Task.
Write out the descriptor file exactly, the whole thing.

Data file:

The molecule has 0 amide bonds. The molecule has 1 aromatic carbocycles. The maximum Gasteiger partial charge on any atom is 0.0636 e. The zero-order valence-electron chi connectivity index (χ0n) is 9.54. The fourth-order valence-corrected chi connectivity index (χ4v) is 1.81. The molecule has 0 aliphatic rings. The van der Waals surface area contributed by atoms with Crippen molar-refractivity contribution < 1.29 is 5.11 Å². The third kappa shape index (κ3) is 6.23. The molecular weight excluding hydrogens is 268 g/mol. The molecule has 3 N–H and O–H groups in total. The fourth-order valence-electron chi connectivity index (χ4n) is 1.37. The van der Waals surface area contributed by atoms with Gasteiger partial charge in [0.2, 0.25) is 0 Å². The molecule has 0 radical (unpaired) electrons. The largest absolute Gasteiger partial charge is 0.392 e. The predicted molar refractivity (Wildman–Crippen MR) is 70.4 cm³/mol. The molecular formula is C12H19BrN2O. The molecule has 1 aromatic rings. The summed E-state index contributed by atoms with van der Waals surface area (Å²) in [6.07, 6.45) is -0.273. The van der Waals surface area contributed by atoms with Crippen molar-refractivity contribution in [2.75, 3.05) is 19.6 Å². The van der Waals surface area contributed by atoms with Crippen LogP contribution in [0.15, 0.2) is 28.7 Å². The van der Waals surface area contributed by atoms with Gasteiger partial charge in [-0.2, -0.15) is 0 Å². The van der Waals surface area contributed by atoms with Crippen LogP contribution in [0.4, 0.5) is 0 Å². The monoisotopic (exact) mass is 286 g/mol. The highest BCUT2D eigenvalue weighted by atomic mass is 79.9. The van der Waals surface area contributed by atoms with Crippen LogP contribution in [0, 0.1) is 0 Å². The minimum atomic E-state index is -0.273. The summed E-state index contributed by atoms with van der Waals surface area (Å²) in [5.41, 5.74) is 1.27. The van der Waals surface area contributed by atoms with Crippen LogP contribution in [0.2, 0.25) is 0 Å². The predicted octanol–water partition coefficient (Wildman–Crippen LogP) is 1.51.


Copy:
The molecule has 0 amide bonds. The molecule has 1 aromatic carbocycles. The maximum Gasteiger partial charge on any atom is 0.0636 e. The zero-order valence-electron chi connectivity index (χ0n) is 9.54. The fourth-order valence-corrected chi connectivity index (χ4v) is 1.81. The molecule has 0 aliphatic rings. The van der Waals surface area contributed by atoms with Crippen molar-refractivity contribution < 1.29 is 5.11 Å². The third kappa shape index (κ3) is 6.23. The molecular weight excluding hydrogens is 268 g/mol. The molecule has 3 N–H and O–H groups in total. The fourth-order valence-electron chi connectivity index (χ4n) is 1.37. The van der Waals surface area contributed by atoms with Gasteiger partial charge in [0.2, 0.25) is 0 Å². The molecule has 0 radical (unpaired) electrons. The largest absolute Gasteiger partial charge is 0.392 e. The predicted molar refractivity (Wildman–Crippen MR) is 70.4 cm³/mol. The molecular formula is C12H19BrN2O. The molecule has 1 aromatic rings. The summed E-state index contributed by atoms with van der Waals surface area (Å²) in [6.07, 6.45) is -0.273. The van der Waals surface area contributed by atoms with Crippen molar-refractivity contribution in [2.75, 3.05) is 19.6 Å². The van der Waals surface area contributed by atoms with Crippen LogP contribution in [0.15, 0.2) is 28.7 Å². The van der Waals surface area contributed by atoms with Gasteiger partial charge in [-0.2, -0.15) is 0 Å². The van der Waals surface area contributed by atoms with Crippen LogP contribution in [0.4, 0.5) is 0 Å². The monoisotopic (exact) mass is 286 g/mol. The highest BCUT2D eigenvalue weighted by atomic mass is 79.9. The van der Waals surface area contributed by atoms with Crippen LogP contribution in [0, 0.1) is 0 Å². The minimum atomic E-state index is -0.273. The summed E-state index contributed by atoms with van der Waals surface area (Å²) in [5.41, 5.74) is 1.27. The van der Waals surface area contributed by atoms with Crippen LogP contribution in [0.2, 0.25) is 0 Å². The predicted octanol–water partition coefficient (Wildman–Crippen LogP) is 1.51.